On 22nd November, The Royal Mint launched their first ever One Kilogram in weight coins in celebration the next Summer Olympiad which is to be hosted in London from July 2012. The weight of one kilogram (1000 grams) is the first of their kind ever produced by the Royal Mint. With their own Metropolitan London Police escort, the coins were unveiled amongst the splendid surroundings of the Royal Academy of Art in central London to an auditorium of journalists and art critics who gave their tacit nod of approval to the two medallic works from two of the country’s most eminent artists with longstanding ties to the Royal Academy and with respected and international reputations for excellence and innovation. This project is also the first collaboration between the Royal Mint and the Royal Academy of Art as both artists are themselves members of the Academy.
Sir Anthony Caro, designer of the gold example, expressed his delight at having been approached to undertake such an important task and explained his interpretation of his design and the significance it had to the modern games. Depicting sports equipment used for weight-lifting, boxing, football and athletics, the group of objects are framed by a laurel wreath with the “London 2012” logo placed just above the crossed stems of the sprigs of laurel. Sir Anthony described his own design as something more of a sculptural medal design rather than that of a traditional coin. The Royal Mint also confirmed that due to the intricate aspects of this unique design, a special press along with a different technique was used to obtain the highest relief possible and never seen previously on an actual coin.
Tom Phillips, artist, composer and writer, with previous experience in designing coinage for the UK was chosen for the silver coin. Tom has made use of style-lettering the main theme and focus of the primary design. The artist commented that it was his intention to add something special to the design by including a phrase “UNITE OUR DREAMS TO MAKE THE WORLD A TEAM OF TEAMS”. This portion of the design provides the legend encircling the central motif which includes a circle of pennants which also serves to remind us of the Olympic flame. The silver coin is substantially thicker than its gold counter-part with a reeded edge and is struck to a proof quality.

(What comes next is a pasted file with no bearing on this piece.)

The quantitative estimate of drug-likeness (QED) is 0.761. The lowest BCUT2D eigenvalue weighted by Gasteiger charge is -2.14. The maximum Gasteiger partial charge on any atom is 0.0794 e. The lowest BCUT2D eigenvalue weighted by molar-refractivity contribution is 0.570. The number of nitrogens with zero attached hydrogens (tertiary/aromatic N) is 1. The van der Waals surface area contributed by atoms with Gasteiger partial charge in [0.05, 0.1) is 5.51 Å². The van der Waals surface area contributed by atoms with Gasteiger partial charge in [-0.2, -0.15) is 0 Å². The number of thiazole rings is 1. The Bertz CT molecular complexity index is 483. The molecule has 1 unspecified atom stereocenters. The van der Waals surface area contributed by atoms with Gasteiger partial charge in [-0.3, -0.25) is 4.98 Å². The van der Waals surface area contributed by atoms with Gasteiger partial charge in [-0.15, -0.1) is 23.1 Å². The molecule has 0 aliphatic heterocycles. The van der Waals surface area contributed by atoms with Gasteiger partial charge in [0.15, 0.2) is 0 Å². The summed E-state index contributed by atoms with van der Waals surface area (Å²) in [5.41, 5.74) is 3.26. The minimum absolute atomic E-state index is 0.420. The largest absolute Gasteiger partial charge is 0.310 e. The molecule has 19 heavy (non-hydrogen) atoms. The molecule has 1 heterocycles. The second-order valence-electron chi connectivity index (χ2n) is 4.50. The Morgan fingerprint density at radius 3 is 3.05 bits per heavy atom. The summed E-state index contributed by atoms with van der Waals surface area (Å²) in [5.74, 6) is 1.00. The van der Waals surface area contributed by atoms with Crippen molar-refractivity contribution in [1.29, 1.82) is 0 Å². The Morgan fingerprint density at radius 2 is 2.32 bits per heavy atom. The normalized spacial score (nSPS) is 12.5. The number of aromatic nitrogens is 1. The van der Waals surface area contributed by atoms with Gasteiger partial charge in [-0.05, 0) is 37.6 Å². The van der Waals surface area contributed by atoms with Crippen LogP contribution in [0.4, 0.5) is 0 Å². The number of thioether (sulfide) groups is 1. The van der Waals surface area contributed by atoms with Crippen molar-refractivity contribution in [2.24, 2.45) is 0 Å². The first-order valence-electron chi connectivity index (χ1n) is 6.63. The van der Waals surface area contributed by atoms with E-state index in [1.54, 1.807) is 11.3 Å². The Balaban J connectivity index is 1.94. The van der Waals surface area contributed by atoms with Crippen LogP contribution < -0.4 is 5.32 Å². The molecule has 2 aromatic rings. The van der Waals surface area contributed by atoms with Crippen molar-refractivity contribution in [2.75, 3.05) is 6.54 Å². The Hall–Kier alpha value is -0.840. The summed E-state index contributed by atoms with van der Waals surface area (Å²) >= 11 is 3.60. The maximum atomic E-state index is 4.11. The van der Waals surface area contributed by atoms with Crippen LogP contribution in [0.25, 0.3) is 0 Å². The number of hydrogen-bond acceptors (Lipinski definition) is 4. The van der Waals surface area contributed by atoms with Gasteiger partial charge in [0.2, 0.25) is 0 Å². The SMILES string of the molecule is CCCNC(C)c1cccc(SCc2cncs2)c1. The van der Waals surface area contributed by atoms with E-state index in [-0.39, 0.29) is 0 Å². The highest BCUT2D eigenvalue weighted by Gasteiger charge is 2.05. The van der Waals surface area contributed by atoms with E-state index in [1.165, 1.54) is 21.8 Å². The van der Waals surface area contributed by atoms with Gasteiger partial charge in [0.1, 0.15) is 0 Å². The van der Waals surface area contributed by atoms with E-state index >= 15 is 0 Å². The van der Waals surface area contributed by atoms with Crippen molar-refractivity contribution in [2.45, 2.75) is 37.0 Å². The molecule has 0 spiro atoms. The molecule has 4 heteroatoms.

The two coins, which took an act of Parliament in order to give them legal tender status was itself only finalized just weeks before the striking date and are now the largest legal tender coins in terms of both their face value and size, issued by the Treasury of the United Kingdom. The obverse of the coin includes the well-known effigy of H.M. Queen Elizabeth II sculpted by Ian Rank-Broadley along with the face value and year of issue, 2012. The gold version carries a face value of 1000 pounds while the silver example has a face value and 500 pounds. Both coins have a diameter of 100 mm. With just 60 examples of the gold matte-proof coin, they are also one of the rarest in modern British issues.
For more information on these rare and extraordinary pieces of Olympic & numismatic history, please visit the website of the Royal Mint at: http://www.royalmint.com/olympicgames/London-2012-kilo-coins.aspx